Charlotte Slaiman:

That’s right. The primary purpose is so that there can be competition on your phone so that users have control and can choose the apps that we want. And that if someone wants to offer an alternative, if they don’t want to work with Apple’s payment processor, if they don’t want to be limited in the types of communications they can have with their own customers, that they will be able to have an alternative way to reach consumers. And that consumers will have an alternative way to reach those apps that they want. And I think that is going to create a lot more freedom in the system so that Apple’s not in control of everything. And that is a big change, but I think that will be an important change.

Justin Hendrix:

There seems to me, to be in all these antitrust fights, just some real primary disagreements about what the harms of these tech platforms really represent, or whether they represent any harm at all. And I’m really surprised by the extent to which it seems like never the twain shall meet on these points of view. That there’s just a very different way of thinking about competition and its implications for the economy and for society more generally across these different aisles.

Charlotte Slaiman:

I mean, that’s something I struggle with too, because as an antitrust lawyer, I feel like I didn’t often have to justify why competition is good, because we all sort of were on the same page, that competition was the goal. And it was just a question of how best to achieve it. But when you leave that little antitrust bubble, we now have to explain why competition is important.

So, I think competition puts users in the driver’s seat. And that is about much more than just low prices. Companies have to listen to what we want. They have to figure out what we want and they have to provide it, if there is competition. If they are worried that users are going to leave, they have to behave better. And if they’re not worried that users are going to leave, they are not going to behave well. They are just going to do what’s best for their bottom line. And competition aligns that much better with what the user wants. If they’re not fearing competition, there are all kinds of things that a powerful platform can do that is not at all what the user wants.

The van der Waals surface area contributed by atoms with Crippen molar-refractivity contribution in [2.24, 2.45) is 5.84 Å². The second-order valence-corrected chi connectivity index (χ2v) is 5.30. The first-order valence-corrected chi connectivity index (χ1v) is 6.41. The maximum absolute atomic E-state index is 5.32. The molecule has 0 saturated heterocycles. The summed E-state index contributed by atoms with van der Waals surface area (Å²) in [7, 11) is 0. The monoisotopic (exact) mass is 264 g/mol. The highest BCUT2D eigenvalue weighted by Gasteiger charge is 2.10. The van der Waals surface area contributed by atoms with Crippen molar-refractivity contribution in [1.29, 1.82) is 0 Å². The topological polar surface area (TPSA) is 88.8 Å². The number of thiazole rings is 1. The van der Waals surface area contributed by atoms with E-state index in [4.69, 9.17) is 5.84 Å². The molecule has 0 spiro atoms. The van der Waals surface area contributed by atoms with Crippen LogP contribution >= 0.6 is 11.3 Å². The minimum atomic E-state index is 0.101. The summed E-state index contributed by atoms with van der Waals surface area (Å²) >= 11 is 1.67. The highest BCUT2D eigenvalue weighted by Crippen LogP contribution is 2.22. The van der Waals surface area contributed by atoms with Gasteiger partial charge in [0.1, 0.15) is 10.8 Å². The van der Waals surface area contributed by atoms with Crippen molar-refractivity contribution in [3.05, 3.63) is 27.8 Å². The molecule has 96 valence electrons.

So, I think that sort of ties this fight to so many other issues that we’re working on. I hope that in a competitive environment, that companies will be competing on privacy. I hope that they will be competing to offer different content moderation options. I hope that they will be competing to provide a secure experience. I hope they will be providing a diversity of options. We have different life experiences and different ways that we use our technology. And maybe if there was a competitive environment, there would be different products that meet all of our different needs. So I really think competition is such an important value, but we do have to drill down on what that really means to people. And it’s not just prices.

Justin Hendrix:

So clearly, you’re in favor of these two particular acts moving through this year. What else is on your agenda, from an antitrust perspective? What else are you trying to push for?

Charlotte Slaiman:

Yes. So, these are the two antitrust bills that are showing the most promise right now and moving along the fastest. But there was a whole package of antitrust legislation that got marked up on the house side. It included interoperability requirements, it included structural separation, it included more funding for the antitrust agencies, which I think is so crucially important. So, there’s a lot more that we want to do on the antitrust side.

And we also need comprehensive privacy legislation. We also need a digital regulator, which is something that PK is spending a lot of time thinking about and working on. So there is a lot more to do, but I think this will be a huge, huge first step, if we can get the American Innovation and Choice Online Act, and the Open App Markets Act passed into law, we’ll be in a much better position to achieve those other goals next.

Justin Hendrix:

The midterms must be on your mind.

Charlotte Slaiman:

Yes, yes. This is our key moment of opportunity. There’s not a lot of time left in Congress. It goes by really fast. And so, we really need Congress to make this a priority and get this done before the midterms. I think this is our chance.

Justin Hendrix:

Charlotte, I hope you’ll come back and tell me more, as these things advance.

Charlotte Slaiman:

Yes. I would love to. Thank you so much, Justin.